As a whole, I believe that our 2017-2018 budget demonstrates bold and creative action towards investing in our community by prioritizing the needs of working families and underrepresented communities. Thank you to all of those that participated in the year’s budget by meeting with me, my staff, attending public comment or sending us a note.  Your continued engagement is valued.


Wow; it’s been a year!

Can you believe that it’s been a year since I’ve had the privilege of serving as your councilmember? I can’t either!  It feels auspicious that this year Thanksgiving falls on the same day I was sworn in to be the first Latina to serve on the Seattle City Council.  And, in spite of the work that has yet to be completed, we have much to be thankful for here in Seattle.  Perhaps, my colleague Councilmember Debora Juarez (Dist. 5) said it best when she said that on this Thanksgiving Day we should pray for the struggle of our Native communities who are fighting every day to stop the Dakota Access Pipeline Project.  Here in Seattle we are finding new ways to celebrate Native communities and today the Council proclaimed November to be Native American Heritage Month.

On the eve of my one-year anniversary in office, I want to convey my gratitude to the people who have made this year one of immense growth and success. In 12 short months, thanks to your support and counsel, we:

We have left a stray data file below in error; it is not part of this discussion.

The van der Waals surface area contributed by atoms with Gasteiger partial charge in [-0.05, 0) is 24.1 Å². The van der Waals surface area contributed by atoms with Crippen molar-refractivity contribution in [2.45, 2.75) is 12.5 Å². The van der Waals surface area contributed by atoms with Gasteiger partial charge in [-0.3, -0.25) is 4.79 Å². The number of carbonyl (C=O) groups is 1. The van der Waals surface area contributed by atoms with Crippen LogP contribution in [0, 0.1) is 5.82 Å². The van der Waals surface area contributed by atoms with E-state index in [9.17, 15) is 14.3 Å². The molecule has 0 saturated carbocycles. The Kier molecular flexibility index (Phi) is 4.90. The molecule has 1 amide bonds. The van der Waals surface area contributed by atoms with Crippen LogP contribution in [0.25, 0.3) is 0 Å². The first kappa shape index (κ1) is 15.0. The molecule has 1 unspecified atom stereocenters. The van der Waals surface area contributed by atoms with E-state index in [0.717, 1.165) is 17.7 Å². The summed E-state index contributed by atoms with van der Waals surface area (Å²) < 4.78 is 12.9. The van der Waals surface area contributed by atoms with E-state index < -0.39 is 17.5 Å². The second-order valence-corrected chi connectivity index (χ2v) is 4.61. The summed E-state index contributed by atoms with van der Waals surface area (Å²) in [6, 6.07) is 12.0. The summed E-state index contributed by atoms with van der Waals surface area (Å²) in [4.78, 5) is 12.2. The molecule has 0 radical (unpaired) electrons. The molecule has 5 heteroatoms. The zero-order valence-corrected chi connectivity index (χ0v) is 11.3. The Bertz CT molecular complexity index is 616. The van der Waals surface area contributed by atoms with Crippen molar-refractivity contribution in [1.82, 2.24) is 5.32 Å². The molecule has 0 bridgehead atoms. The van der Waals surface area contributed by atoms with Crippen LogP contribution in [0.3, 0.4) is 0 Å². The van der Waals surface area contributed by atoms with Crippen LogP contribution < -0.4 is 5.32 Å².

1. Became the second major city to pass a secure scheduling ordinance;
  2. Banned the practice of so-called “conversion” therapy on minor children;
  3. Proposed an expansion of the City’s paid parental leave policies to add more weeks and coverage for paid family leave; and,
  4. Submitted the City’s proposed police accountability and reform legislation to the U.S. District Court.

None of this would have been possible without my City family.  Many of you have had the pleasure of working with my staff and interns.  This work is one of love and it could not be done without the dedication to public service exemplified by my team: Orlando Cano, Cori Simmons, Cody Reiter, Brianna Thomas, Genevieve Jones, Cory Dahl and Roxana Gomez.

I also want to thank so many of you for inspiring me to do this work every day.  In the last two weeks we have seen how this community mobilizes into action to express our love of community and our collective resilience. There was a legal clinic and vigil at El Centro, people encircling Greenlake, peaceful protests by students and local leaders getting together to determine #WhatWeMustDoNow. And tonight I’ll be going to Rainier Vista at the request of eight young, powerful Muslim women to talk about where we go from here.